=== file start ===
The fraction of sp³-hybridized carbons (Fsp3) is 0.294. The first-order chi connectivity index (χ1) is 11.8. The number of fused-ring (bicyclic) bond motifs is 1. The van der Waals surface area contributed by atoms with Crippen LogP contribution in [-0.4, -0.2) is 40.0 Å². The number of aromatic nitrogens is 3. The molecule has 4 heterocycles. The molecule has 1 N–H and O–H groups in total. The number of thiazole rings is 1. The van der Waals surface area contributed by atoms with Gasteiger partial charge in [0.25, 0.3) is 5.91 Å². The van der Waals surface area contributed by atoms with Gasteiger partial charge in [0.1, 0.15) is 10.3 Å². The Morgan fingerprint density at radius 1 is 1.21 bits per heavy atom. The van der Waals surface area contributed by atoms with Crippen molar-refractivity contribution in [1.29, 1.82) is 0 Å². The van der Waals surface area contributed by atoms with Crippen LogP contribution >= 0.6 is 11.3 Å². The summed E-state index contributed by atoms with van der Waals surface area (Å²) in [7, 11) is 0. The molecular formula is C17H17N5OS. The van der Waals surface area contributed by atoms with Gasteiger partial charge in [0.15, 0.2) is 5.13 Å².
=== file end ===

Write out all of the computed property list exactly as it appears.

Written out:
The fraction of sp³-hybridized carbons (Fsp3) is 0.294. The first-order chi connectivity index (χ1) is 11.8. The number of fused-ring (bicyclic) bond motifs is 1. The van der Waals surface area contributed by atoms with Crippen LogP contribution in [-0.4, -0.2) is 40.0 Å². The number of aromatic nitrogens is 3. The molecule has 4 heterocycles. The molecule has 1 N–H and O–H groups in total. The number of thiazole rings is 1. The van der Waals surface area contributed by atoms with Gasteiger partial charge in [0.25, 0.3) is 5.91 Å². The van der Waals surface area contributed by atoms with Gasteiger partial charge in [0.1, 0.15) is 10.3 Å². The Morgan fingerprint density at radius 1 is 1.21 bits per heavy atom. The van der Waals surface area contributed by atoms with Crippen molar-refractivity contribution in [1.29, 1.82) is 0 Å². The van der Waals surface area contributed by atoms with Crippen LogP contribution >= 0.6 is 11.3 Å². The summed E-state index contributed by atoms with van der Waals surface area (Å²) in [7, 11) is 0. The molecular formula is C17H17N5OS. The van der Waals surface area contributed by atoms with Gasteiger partial charge in [0.15, 0.2) is 5.13 Å².